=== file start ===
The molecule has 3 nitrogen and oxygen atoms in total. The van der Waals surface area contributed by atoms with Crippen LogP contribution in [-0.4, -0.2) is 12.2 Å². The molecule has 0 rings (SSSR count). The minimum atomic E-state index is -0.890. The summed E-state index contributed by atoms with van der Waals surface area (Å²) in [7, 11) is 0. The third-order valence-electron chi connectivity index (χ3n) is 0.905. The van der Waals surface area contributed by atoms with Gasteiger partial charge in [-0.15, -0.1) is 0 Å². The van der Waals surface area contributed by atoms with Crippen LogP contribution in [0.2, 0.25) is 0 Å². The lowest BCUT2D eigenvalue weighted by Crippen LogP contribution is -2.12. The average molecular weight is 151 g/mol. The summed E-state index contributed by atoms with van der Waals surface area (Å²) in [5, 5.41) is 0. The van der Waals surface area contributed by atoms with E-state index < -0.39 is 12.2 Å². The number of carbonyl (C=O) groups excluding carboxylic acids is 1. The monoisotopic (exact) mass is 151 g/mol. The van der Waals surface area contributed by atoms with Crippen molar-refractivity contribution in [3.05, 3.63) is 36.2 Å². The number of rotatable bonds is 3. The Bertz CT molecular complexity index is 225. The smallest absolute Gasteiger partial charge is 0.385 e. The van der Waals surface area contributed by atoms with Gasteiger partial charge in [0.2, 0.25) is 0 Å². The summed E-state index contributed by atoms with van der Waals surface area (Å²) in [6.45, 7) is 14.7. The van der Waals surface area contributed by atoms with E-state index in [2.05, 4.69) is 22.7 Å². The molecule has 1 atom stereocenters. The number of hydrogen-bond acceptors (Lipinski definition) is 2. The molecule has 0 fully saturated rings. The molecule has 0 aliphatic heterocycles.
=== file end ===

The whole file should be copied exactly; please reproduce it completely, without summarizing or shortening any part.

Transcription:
The molecule has 3 nitrogen and oxygen atoms in total. The van der Waals surface area contributed by atoms with Crippen LogP contribution in [-0.4, -0.2) is 12.2 Å². The molecule has 0 rings (SSSR count). The minimum atomic E-state index is -0.890. The summed E-state index contributed by atoms with van der Waals surface area (Å²) in [7, 11) is 0. The third-order valence-electron chi connectivity index (χ3n) is 0.905. The van der Waals surface area contributed by atoms with Gasteiger partial charge in [-0.15, -0.1) is 0 Å². The van der Waals surface area contributed by atoms with Crippen LogP contribution in [0.2, 0.25) is 0 Å². The lowest BCUT2D eigenvalue weighted by Crippen LogP contribution is -2.12. The average molecular weight is 151 g/mol. The summed E-state index contributed by atoms with van der Waals surface area (Å²) in [5, 5.41) is 0. The van der Waals surface area contributed by atoms with E-state index < -0.39 is 12.2 Å². The number of carbonyl (C=O) groups excluding carboxylic acids is 1. The monoisotopic (exact) mass is 151 g/mol. The van der Waals surface area contributed by atoms with Crippen molar-refractivity contribution in [3.05, 3.63) is 36.2 Å². The number of rotatable bonds is 3. The Bertz CT molecular complexity index is 225. The smallest absolute Gasteiger partial charge is 0.385 e. The van der Waals surface area contributed by atoms with Gasteiger partial charge in [0.2, 0.25) is 0 Å². The summed E-state index contributed by atoms with van der Waals surface area (Å²) in [6.45, 7) is 14.7. The van der Waals surface area contributed by atoms with E-state index in [2.05, 4.69) is 22.7 Å². The molecule has 1 atom stereocenters. The number of hydrogen-bond acceptors (Lipinski definition) is 2. The molecule has 0 fully saturated rings. The molecule has 0 aliphatic heterocycles.